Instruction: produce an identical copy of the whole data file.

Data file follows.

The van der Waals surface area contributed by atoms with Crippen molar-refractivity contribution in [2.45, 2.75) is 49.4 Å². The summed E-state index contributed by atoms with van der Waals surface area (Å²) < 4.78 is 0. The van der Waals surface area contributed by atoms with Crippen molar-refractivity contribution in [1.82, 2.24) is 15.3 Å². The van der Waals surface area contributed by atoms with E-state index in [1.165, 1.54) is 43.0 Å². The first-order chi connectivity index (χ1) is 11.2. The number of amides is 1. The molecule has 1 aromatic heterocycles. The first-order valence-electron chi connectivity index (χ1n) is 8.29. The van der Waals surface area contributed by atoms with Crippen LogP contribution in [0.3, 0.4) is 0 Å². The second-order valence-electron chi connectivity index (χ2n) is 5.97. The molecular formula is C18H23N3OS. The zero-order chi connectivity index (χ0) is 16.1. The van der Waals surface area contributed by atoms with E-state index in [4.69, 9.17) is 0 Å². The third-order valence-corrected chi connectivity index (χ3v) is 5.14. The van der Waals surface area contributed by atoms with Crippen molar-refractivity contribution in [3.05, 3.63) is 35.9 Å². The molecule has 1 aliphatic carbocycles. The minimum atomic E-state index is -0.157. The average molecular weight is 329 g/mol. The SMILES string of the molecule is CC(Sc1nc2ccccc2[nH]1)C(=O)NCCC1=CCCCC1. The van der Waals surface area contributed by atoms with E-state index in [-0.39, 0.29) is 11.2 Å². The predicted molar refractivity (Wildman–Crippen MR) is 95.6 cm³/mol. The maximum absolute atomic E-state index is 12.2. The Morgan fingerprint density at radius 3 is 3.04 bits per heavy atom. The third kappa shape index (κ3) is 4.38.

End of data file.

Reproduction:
The van der Waals surface area contributed by atoms with Crippen molar-refractivity contribution in [2.45, 2.75) is 49.4 Å². The summed E-state index contributed by atoms with van der Waals surface area (Å²) < 4.78 is 0. The van der Waals surface area contributed by atoms with Crippen molar-refractivity contribution in [1.82, 2.24) is 15.3 Å². The van der Waals surface area contributed by atoms with E-state index in [1.165, 1.54) is 43.0 Å². The first-order chi connectivity index (χ1) is 11.2. The number of amides is 1. The molecule has 1 aromatic heterocycles. The first-order valence-electron chi connectivity index (χ1n) is 8.29. The van der Waals surface area contributed by atoms with Crippen LogP contribution in [0.3, 0.4) is 0 Å². The second-order valence-electron chi connectivity index (χ2n) is 5.97. The molecular formula is C18H23N3OS. The zero-order chi connectivity index (χ0) is 16.1. The van der Waals surface area contributed by atoms with E-state index in [4.69, 9.17) is 0 Å². The third-order valence-corrected chi connectivity index (χ3v) is 5.14. The van der Waals surface area contributed by atoms with Crippen molar-refractivity contribution in [3.05, 3.63) is 35.9 Å². The molecule has 1 aliphatic carbocycles. The minimum atomic E-state index is -0.157. The average molecular weight is 329 g/mol. The SMILES string of the molecule is CC(Sc1nc2ccccc2[nH]1)C(=O)NCCC1=CCCCC1. The van der Waals surface area contributed by atoms with E-state index in [-0.39, 0.29) is 11.2 Å². The predicted molar refractivity (Wildman–Crippen MR) is 95.6 cm³/mol. The maximum absolute atomic E-state index is 12.2. The Morgan fingerprint density at radius 3 is 3.04 bits per heavy atom. The third kappa shape index (κ3) is 4.38.